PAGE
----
by Barbara Black
Teaching linguistically diverse students is one the great challenges facing
instructors at Concordia, yet there were only eight of them out
of a potential 1,552 in the room.
The occasion was a workshop organized by the Centre for Teaching and Learning
Services on March 7, led by Queens University education expert Dr.
The advantage of such a small group, however, was that they could freely
share their difficulties and the ways they have found to deal with language
deficiencies among their students.
Their remarks revealed a wide range of approaches. To some extent, these
seem to depend on the academic subject, and the expectations placed on
Business and engineering students are heading directly for the job market,
where they will be expected to interact with colleagues and clients, verbally
and in writing. Woodhouse said that these goals should be put before the
students early in their studies, because there is no avoiding them.
On the other hand, an instructor in one of the humanities departments
said that she allows students to write assignments in whatever language
they want, and she can usually find someone to read them. She often meets
students who cant express themselves well, but appear to be able
to master complex arguments.
Woodhouse remarked that professors, and the institution itself, often
put undue emphasis on finishing an assignment or an exam on time. Why
do all the students have to stop writing their exam at the stroke of the
clock? Does it serve the learning process? she asked.
She surprised many of the participants by telling them that non-native
speakers may take up to four times longer to read text than native speakers.
This is why some students hardly have time to finish their exams
most of their time was taken up with deciphering the questions.
A business professor agreed that reading text in English is a major hurdle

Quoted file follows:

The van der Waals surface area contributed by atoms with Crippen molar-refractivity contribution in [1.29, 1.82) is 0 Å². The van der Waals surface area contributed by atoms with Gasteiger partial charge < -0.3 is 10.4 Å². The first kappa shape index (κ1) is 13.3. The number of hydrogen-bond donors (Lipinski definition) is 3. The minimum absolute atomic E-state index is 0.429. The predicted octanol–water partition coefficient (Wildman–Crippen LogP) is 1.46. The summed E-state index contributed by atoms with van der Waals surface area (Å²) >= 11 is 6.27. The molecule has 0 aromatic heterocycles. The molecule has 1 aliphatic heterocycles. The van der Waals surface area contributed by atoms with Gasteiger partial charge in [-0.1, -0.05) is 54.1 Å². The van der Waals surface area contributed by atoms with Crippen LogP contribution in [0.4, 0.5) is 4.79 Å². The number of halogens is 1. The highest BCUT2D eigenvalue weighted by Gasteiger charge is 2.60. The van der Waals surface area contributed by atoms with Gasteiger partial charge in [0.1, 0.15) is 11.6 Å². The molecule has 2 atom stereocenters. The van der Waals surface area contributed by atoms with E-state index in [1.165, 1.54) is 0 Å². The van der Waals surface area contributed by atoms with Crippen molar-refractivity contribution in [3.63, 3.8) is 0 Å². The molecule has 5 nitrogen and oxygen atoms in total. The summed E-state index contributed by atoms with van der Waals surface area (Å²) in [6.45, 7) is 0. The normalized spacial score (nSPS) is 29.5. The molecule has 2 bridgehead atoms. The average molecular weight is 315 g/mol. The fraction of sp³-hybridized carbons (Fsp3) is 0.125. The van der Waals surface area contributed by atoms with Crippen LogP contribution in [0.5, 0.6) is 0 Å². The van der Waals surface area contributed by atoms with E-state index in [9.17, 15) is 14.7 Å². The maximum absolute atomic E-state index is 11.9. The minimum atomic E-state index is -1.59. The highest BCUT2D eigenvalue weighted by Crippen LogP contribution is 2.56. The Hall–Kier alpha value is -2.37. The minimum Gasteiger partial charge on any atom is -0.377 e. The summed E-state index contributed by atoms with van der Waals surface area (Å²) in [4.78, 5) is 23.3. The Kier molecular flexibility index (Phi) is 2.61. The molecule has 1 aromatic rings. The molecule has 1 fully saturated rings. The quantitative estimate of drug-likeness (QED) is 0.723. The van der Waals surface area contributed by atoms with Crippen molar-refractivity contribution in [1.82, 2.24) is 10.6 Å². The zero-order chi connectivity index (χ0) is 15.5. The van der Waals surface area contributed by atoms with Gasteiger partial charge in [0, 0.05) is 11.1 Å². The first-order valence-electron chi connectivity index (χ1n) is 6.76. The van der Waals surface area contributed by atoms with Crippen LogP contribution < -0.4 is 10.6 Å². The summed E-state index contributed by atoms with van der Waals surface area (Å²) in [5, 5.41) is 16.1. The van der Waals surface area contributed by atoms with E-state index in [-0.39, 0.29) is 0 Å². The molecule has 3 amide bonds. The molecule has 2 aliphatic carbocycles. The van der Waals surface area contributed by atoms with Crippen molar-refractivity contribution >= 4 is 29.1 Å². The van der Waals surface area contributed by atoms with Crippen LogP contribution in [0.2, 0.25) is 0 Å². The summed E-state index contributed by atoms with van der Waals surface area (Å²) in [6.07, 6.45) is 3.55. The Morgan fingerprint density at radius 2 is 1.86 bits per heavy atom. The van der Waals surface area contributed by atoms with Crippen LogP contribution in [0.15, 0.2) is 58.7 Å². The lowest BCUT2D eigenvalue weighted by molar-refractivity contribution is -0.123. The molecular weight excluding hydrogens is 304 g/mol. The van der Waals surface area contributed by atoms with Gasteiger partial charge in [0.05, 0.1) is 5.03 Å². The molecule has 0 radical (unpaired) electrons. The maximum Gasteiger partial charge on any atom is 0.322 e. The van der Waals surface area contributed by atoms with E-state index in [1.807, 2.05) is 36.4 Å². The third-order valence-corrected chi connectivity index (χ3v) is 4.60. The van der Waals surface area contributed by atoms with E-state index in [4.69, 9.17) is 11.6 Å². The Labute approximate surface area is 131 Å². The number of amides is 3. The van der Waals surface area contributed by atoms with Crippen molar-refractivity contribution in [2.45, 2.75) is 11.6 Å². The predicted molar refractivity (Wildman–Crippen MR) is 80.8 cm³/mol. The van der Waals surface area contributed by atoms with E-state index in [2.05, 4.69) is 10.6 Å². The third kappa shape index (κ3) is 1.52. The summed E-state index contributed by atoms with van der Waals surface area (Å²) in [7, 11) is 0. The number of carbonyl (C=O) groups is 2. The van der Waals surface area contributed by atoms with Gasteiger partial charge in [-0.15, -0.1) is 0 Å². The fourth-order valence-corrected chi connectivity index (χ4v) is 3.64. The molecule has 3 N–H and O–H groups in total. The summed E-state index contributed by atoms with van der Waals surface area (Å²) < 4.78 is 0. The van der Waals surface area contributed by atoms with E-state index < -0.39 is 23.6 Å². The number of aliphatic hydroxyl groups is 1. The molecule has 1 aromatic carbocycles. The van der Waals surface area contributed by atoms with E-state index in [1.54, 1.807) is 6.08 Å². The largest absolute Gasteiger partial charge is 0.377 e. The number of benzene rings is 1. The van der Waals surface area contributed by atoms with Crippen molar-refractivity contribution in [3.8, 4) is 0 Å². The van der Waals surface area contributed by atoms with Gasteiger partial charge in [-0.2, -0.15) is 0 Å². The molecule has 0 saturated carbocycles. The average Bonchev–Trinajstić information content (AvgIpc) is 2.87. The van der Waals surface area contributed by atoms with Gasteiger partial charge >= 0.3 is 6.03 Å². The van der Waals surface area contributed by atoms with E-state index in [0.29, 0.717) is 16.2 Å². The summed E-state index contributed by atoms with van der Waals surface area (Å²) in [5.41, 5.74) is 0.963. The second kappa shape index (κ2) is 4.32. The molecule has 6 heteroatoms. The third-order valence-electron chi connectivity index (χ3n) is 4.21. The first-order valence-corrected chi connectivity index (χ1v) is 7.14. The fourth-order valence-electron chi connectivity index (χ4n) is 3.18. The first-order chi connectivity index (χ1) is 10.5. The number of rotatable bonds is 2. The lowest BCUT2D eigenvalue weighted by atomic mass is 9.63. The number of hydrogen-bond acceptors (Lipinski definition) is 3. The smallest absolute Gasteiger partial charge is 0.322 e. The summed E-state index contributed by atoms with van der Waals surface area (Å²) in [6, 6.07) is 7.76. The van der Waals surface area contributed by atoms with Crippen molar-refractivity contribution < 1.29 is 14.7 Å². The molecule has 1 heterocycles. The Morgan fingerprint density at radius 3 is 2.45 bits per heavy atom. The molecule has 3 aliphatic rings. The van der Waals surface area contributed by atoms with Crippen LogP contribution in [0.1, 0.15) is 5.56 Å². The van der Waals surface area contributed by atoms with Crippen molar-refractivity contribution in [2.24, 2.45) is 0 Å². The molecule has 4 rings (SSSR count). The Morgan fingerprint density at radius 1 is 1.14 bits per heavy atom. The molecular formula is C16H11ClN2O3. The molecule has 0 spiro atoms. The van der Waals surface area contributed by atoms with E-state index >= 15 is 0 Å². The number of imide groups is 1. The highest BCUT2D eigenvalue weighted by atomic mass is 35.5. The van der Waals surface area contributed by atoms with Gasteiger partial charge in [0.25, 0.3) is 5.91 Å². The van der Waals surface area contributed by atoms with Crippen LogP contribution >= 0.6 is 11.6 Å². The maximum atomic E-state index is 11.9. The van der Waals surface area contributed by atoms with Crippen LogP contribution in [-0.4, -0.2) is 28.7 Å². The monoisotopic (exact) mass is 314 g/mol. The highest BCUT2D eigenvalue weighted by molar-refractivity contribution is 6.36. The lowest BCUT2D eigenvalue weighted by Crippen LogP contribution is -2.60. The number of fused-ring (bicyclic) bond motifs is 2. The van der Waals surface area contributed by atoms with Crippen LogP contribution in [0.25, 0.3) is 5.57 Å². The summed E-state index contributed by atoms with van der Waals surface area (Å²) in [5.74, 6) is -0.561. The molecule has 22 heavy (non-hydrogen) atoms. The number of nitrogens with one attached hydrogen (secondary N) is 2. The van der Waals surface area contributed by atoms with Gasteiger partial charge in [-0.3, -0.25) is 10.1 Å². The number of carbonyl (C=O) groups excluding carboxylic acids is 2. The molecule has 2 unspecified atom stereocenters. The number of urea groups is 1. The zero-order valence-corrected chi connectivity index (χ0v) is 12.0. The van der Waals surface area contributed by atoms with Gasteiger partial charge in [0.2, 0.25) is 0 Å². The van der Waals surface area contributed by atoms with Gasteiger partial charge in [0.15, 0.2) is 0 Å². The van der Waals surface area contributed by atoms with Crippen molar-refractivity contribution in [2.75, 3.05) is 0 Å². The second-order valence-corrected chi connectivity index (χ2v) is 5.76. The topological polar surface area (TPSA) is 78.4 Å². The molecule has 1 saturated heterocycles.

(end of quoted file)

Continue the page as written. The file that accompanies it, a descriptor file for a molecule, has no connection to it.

for many students.
She asked her class to read an article taken from a newspaper. Many students
were stuck at the word crutch, used in the article to describe
the way a business was using a practice to prop up its operation, so she
started editing the text, taking out the difficult words, the idioms and
the metaphors. She was uneasy about having done this, but the unfamiliar
words were distracting her students from the task at hand.
Woodhouse said that newspaper style is highly idiomatic. Academic language,
on the other hand, is deconceptualized, abstract, and at the highest level
of linguistic development. In other words, its hard. Each discipline
has its own rhetoric, its own subtle style of expression, which must be
In general, she said, students must be given as much support as possible,
without lowering standards or playing favourites.
There are all sorts of strategies: providing vocabularies and word lists
in advance, structuring lectures clearly and summarizing at the end, getting
students to restate the main idea in their own words, speaking slowly
and clearly but emphasizing key points, and leaving a minute at the end
of the class to ask for points that might have been unclear.
However, when asked how much they should correct students mistakes,
Woodhouse wouldnt lay down simple rules. It may be useful to give
them a rule (say, the difference between the contraction its and
the possessive its), but it is best to refer the student with real language
problems to an expert, she said.
Concordia is well equipped with this kind of help, starting with Counselling
and Development, which has an active unit called Student Learning Services
(-3555 at Loyola, -3545 SGW) and the Student Success Centre (-7369).
The Centre for Teaching and Learning Services is available to any
Concordia teacher, at 848-2495.